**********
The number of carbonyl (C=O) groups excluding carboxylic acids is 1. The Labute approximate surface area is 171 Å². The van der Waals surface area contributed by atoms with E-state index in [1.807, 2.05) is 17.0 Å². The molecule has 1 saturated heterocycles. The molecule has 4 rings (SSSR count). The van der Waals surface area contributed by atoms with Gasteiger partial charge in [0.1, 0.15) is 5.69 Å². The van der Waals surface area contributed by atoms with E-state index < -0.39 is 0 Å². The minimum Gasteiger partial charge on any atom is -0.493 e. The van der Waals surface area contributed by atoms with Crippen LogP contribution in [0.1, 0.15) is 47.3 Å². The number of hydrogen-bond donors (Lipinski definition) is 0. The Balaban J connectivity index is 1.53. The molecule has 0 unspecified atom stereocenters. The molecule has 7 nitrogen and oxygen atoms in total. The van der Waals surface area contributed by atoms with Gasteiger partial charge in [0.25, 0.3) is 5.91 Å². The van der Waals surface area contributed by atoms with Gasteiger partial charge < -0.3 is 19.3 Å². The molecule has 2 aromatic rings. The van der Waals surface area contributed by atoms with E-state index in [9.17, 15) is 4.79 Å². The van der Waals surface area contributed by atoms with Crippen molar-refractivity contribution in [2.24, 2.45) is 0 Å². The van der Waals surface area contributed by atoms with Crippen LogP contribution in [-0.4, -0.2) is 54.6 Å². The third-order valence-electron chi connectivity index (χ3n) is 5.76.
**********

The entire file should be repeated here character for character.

The number of carbonyl (C=O) groups excluding carboxylic acids is 1. The Labute approximate surface area is 171 Å². The van der Waals surface area contributed by atoms with E-state index in [1.807, 2.05) is 17.0 Å². The molecule has 1 saturated heterocycles. The molecule has 4 rings (SSSR count). The van der Waals surface area contributed by atoms with Gasteiger partial charge in [0.1, 0.15) is 5.69 Å². The van der Waals surface area contributed by atoms with E-state index < -0.39 is 0 Å². The minimum Gasteiger partial charge on any atom is -0.493 e. The van der Waals surface area contributed by atoms with Crippen LogP contribution in [0.1, 0.15) is 47.3 Å². The number of hydrogen-bond donors (Lipinski definition) is 0. The Balaban J connectivity index is 1.53. The molecule has 0 unspecified atom stereocenters. The molecule has 7 nitrogen and oxygen atoms in total. The van der Waals surface area contributed by atoms with Gasteiger partial charge in [0.25, 0.3) is 5.91 Å². The van der Waals surface area contributed by atoms with Gasteiger partial charge < -0.3 is 19.3 Å². The molecule has 2 aromatic rings. The van der Waals surface area contributed by atoms with E-state index in [9.17, 15) is 4.79 Å². The van der Waals surface area contributed by atoms with Crippen molar-refractivity contribution in [2.24, 2.45) is 0 Å². The van der Waals surface area contributed by atoms with Crippen LogP contribution in [-0.4, -0.2) is 54.6 Å². The third-order valence-electron chi connectivity index (χ3n) is 5.76.